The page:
Americans are 'mixing and matching' Covid vaccines over concerns about the delta variant
- Some Americans say they are finding ways to get additional doses of the Covid vaccines, with some even going as far as receiving the extra shots from different companies.
- German Chancellor Angela Merkel received Moderna's shot in June after getting AstraZeneca's in April.
- Italy is also allowing those under the age of 60 who received a first dose of AstraZeneca's vaccine to get a different shot when they get their second dose.
- South Korea said last month it would allow some 760,000 people to get different jabs because of shipment delays there.
Dr. Angela Rasmussen, a virologist at Georgetown University, received a booster shot of Pfizer and BioNTech's Covid-19 vaccine in late June, two months after she got Johnson & Johnson's single dose.
Rasmussen picked J&J in April, when she was living in Seattle, because she was soon moving to Canada. She was concerned she wouldn't be able to get the Pfizer vaccine, which requires two doses, due to the supply constraints in Canada at the time. J&J's vaccine only requires one dose and recipients are considered fully vaccinated two weeks after receiving the shot.
But Rasmussen quickly changed her mind about getting Pfizer's vaccine once she arrived in Canada. Delta, the highly transmissible variant first found in India that's now in at least 124 countries, had begun making headlines, and studies at the time suggested a single dose of a Covid vaccine wouldn't be enough protection.
"Once the supply issues were addressed here in Canada and there really wasn't a supply shortage of the mRNA vaccines, I decided to go get a Pfizer shot just because I thought that at the very worst, it couldn't hurt," she told CNBC in a phone interview.
Some Americans say they are finding ways to get additional doses of the Covid vaccines, with some even going as far as receiving the extra shots from different companies. The thought is that by "mixing and matching" vaccines that use different platforms, people may be able to get broader protection against the coronavirus and its new variants. J&J's vaccine uses an adenovirus, while Pfizer's and Moderna's two-dose vaccines use mRNA technology. It highlights the growing anxiety many Americans have over variants, including delta, already the dominant form of the disease in the U.S.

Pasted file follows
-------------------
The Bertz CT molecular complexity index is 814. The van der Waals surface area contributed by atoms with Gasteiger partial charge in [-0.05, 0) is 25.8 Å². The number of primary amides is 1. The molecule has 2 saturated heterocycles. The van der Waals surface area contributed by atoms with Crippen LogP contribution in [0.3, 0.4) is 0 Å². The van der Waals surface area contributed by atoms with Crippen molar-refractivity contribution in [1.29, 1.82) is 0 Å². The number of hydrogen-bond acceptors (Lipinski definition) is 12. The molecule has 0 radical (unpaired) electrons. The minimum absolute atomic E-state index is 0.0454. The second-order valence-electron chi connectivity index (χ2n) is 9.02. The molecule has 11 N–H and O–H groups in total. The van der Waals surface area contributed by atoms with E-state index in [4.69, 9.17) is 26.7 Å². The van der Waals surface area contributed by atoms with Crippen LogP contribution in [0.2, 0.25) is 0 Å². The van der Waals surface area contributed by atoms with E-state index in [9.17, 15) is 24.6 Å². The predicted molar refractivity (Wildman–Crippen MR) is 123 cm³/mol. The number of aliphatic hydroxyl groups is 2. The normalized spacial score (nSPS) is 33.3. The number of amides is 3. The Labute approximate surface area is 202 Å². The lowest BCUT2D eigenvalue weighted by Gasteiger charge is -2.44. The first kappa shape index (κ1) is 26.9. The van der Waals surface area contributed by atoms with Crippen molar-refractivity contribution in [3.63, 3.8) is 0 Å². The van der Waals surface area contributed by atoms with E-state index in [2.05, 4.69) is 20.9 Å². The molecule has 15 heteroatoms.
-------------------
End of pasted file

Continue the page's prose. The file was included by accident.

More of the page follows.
The practice is nothing new in other parts of the world. Last month, Germany's government said Chancellor Angela Merkel received Moderna's shot in June after getting AstraZeneca's in April. Other countries, such as Italy, are also allowing those under the age of 60 who received a first dose of AstraZeneca's vaccine to get a different shot when they get their second dose. South Korea said last month it would allow some 760,000 people to get different jabs because of shipment delays there.
Executives from Pfizer, Moderna and J&J have said they expect Americans will need booster shots, and Pfizer has said it plans to ask the FDA to authorize boosters as it sees signs of waning immunity. The Centers for Disease Control and Prevention does not currently recommend Americans mix Covid shots in most circumstances, and federal health officials say booster doses of the vaccines are not needed for otherwise healthy people at this time, although they may recommend it for the elderly or people with compromised immunity.
Since Rasmussen received her booster shot, a new study has suggested the J&J vaccine is much less effective against the delta and lambda variants than against the original virus. The researchers who led the study, which has not yet been peer-reviewed, now say they hope J&J recipients will eventually receive a booster shot of the Pfizer or Moderna vaccines.
To be sure, the new research is at odds with a study from the company, which found the shot is effective against delta, especially against severe disease and hospitalization, even eight months after inoculation. It is likely to reignite the debate of mixing and matching shots in the U.S. as the highly contagious delta variant continues to spread across the U.S.
"I would guess that those who received a single dose of Johnson & Johnson may need a booster of an mRNA vaccine than other people need boosters," said Dr. Isaac Bogoch, an infectious disease professor at the University of Toronto, who was not involved in either study.
It's important for scientists and public health officials to be "open-minded" about it, Bogoch said, adding he's waiting for real-world data to back up the new study.
Israel also released preliminary data last week that showed the Pfizer vaccine is just 39% effective against the virus there, which officials attributed to the rapidly spreading delta variant. Its effectiveness against severe disease and death remained high, the data showed. U.S. and world health officials said they are looking at the Israeli research, which was not peer-reviewed and was scant on details.
The National Institutes of Health began an early stage trial in June looking at mixing and matching Covid vaccines. The trial will include adults who have received one of the three Covid vaccine regimens currently available in the U.S.: J&J, Moderna or Pfizer. Scientists there are trying to determine whether there are any advantages or drawbacks to using different boosters, according to the NIH.